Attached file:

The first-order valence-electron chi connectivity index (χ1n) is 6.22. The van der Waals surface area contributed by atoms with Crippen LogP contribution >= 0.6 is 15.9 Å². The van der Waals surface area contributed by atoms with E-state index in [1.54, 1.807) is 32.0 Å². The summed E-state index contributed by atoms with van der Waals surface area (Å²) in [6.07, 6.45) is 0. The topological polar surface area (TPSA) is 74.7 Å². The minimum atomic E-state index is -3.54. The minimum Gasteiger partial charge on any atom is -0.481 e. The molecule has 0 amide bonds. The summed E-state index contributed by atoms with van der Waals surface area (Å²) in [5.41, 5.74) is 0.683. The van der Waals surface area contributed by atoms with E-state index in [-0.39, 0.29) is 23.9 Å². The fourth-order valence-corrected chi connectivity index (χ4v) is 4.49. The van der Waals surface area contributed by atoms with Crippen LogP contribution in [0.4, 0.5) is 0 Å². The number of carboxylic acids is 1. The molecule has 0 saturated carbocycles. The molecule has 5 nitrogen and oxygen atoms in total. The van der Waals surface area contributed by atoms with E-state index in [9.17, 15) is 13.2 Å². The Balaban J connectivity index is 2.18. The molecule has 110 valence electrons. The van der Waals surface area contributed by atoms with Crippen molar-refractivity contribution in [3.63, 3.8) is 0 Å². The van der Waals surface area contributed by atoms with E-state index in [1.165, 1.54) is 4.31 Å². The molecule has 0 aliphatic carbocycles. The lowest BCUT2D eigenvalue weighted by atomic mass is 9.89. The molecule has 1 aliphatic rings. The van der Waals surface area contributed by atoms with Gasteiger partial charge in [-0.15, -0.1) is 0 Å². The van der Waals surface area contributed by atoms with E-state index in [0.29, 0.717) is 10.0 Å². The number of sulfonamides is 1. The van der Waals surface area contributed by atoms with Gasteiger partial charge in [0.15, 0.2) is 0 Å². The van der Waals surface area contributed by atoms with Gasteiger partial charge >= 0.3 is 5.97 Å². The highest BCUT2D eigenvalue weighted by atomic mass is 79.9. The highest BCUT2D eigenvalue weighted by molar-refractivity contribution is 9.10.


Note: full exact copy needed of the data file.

The first-order valence-electron chi connectivity index (χ1n) is 6.22. The van der Waals surface area contributed by atoms with Crippen LogP contribution >= 0.6 is 15.9 Å². The van der Waals surface area contributed by atoms with E-state index in [1.54, 1.807) is 32.0 Å². The summed E-state index contributed by atoms with van der Waals surface area (Å²) in [6.07, 6.45) is 0. The topological polar surface area (TPSA) is 74.7 Å². The minimum atomic E-state index is -3.54. The minimum Gasteiger partial charge on any atom is -0.481 e. The molecule has 0 amide bonds. The summed E-state index contributed by atoms with van der Waals surface area (Å²) in [5.41, 5.74) is 0.683. The van der Waals surface area contributed by atoms with E-state index in [-0.39, 0.29) is 23.9 Å². The fourth-order valence-corrected chi connectivity index (χ4v) is 4.49. The van der Waals surface area contributed by atoms with Crippen LogP contribution in [0.4, 0.5) is 0 Å². The number of carboxylic acids is 1. The molecule has 0 saturated carbocycles. The molecule has 5 nitrogen and oxygen atoms in total. The van der Waals surface area contributed by atoms with E-state index in [9.17, 15) is 13.2 Å². The Balaban J connectivity index is 2.18. The molecule has 110 valence electrons. The van der Waals surface area contributed by atoms with Crippen molar-refractivity contribution in [3.63, 3.8) is 0 Å². The van der Waals surface area contributed by atoms with E-state index in [1.165, 1.54) is 4.31 Å². The molecule has 0 aliphatic carbocycles. The lowest BCUT2D eigenvalue weighted by atomic mass is 9.89. The molecule has 1 aliphatic rings. The van der Waals surface area contributed by atoms with Gasteiger partial charge in [-0.15, -0.1) is 0 Å². The van der Waals surface area contributed by atoms with E-state index in [0.29, 0.717) is 10.0 Å². The number of sulfonamides is 1. The van der Waals surface area contributed by atoms with Gasteiger partial charge in [0.15, 0.2) is 0 Å². The van der Waals surface area contributed by atoms with Gasteiger partial charge >= 0.3 is 5.97 Å². The highest BCUT2D eigenvalue weighted by atomic mass is 79.9. The highest BCUT2D eigenvalue weighted by molar-refractivity contribution is 9.10.